Plastics Recycling Remains Low
Plastic is one of the fastest growing parts of the waste stream and among the most expensive discarded material to manage. The plastics recycling rate of 6.9% is the lowest of all major materials (compared to 51.6% for paper, 36.3% for metals, and 21.8% for glass). [US Environmental Protection Agency, Municipal Solid Waste in the United States, 2006 Facts and Figures, www.epa.gov/osw.] In 1960, single-use plastic packaging was 0.14% of the waste stream (120,000 tons). In less than one generation, it has grown to 5.7% and 14,230,000 tons per year [US EPA, 2006 data].
The Recycling Myth
Collecting plastics at curbside fosters the belief that, like aluminum and glass, these will be converted into new similar objects. This is not the case with plastic. The best we can hope for plastics is that these will be turned into other products such as doormats, textiles, plastic lumber, etc. These products will still end at some point in the landfill – and do not stem the need for more virgin petroleum product.
This is not recycling, but down-cycling.
But not even down-cycling is happening. In the US, 93% of plastics are NOT recovered (put in plastic “recycling” bins). These go straight to landfills. PET bottles that have a redemption value (cash value) fare a bit better: 62% are NOT recovered. (EPA data 2008)
How big is the problem? How much waste is generated by single use plastic bottles?
Artist Chris Jordan offers the following visualizations. Imagine 8 football fields covered thickly with plastic bottles: this is the equivalent to the number of plastic beverage bottles discarded in the US every five minutes (data: 2009). Now imagine a line of plastic water bottles going around the planet five times. This would be equivalent to the number of plastic bottles discarded every week in the US, just for water! (data: 2009) Plastic pollution will not be solved by encouraging “recycling”. Perpetuating the myth of plastic recycling delays the adoption of effective and sustainable solutions, such as extended producer responsibility and the elimination out of single-use plastics.
Please visit Plastic Free Times for great resources on recycling.
By most estimates, hundreds of millions of metric tons of plastic debris currently floats in the ocean. The plastic is fragmented into small pieces, scattered throughout the water column. There are no visible islands of trash anywhere, but rather a ocean soup laced with plastic. This makes cleaning the oceans a very difficult proposition, technically or economically. Any cleanup has the potential to not only remove the plastics but also the plankton, which is the base of the food chain, and is responsible for capturing half of the CO2 of our atmosphere and generating half of the oxygen we need to breathe. We applaud the efforts of any group inspired by a vision of clean oceans and healthy sealife, and working to put an end to plastic pollution. But we also caution that these efforts would only succeed if we work together to stop the millions of metric tons of plastic that is dumped into the ocean each year. Plastic Pollution Coalition believes in stopping plastic pollution at the source. This is something we can do now.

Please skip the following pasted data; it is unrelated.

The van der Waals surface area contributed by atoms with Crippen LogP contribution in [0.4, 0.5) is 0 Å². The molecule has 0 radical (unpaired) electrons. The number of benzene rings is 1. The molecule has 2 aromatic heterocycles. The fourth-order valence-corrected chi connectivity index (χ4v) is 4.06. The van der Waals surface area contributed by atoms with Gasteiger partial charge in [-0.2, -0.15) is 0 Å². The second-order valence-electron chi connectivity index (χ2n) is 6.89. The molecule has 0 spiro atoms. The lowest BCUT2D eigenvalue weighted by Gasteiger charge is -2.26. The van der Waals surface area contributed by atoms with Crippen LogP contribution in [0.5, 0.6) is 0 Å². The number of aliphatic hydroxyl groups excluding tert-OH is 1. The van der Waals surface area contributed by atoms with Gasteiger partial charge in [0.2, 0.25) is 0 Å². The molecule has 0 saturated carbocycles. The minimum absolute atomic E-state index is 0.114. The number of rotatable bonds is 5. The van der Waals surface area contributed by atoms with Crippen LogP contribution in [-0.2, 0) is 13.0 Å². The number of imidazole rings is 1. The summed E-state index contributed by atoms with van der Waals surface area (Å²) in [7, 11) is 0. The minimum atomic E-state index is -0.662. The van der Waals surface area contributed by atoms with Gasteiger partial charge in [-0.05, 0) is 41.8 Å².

Bioplastics are just plastics made from plants. Bioplastics may or may not be biodegradable, may or may not be toxic. Plastic is the result of a complex process called polymerization. The building blocks for this process are atoms of carbon and hydrogen. These can be obtained from oil, gas, or plant materials. The use of plant materials does not imply that the resulting polymer will be better. You could make non-biodegradable and toxic plastic out of organic corn! There is a lot of chemistry and additives involved in making plastic, and the industry formulas are not transparent. Some bioplastics (not all), are biodegradable and/or compostable. Currently there are not independent standards for what “biodegradable plastic” means, and some plastics that claim to be ‘biodegradable’ or ‘compostable’ may take many years to decompose or may require special high-heat composting facilities (which are uncommon). Some of these “biodegradable plastics” decompose extremely slowly in regular conditions, and even more slowly in the ocean. And even biodegradable plastics require the use of plasticizing chemicals, which may be toxic and harmful to the environment, or to human health. If properly designed, biodegradable plastics have the potential to become a much preferable alternative to conventional plastics. At a minimum, these bioplastics must be: derived from non-food, non-GMO grain compostable and biodegradable free of toxins during the manufacturing and recycling process
manufactured in a sustainable way (water, land and chemical use are considerations)
recyclable in a cradle-to-cradle cycle. Still, even with the advent of a new-generation bioplastic, manufacturing single-use and disposable objects may be preferable but ultimately may not be a sustainable solution. With almost 7 billion people in the planet, a throwaway culture addicted to disposable plastics is likely to continue harming our environment, whether these are made out of oil, or of plants. We believe that rethinking our habits and our uses of plastic is as important as rethinking the material itself.
For more information and data on bioplastics, please visit PlasticFreeTimes.com.
The Human Impact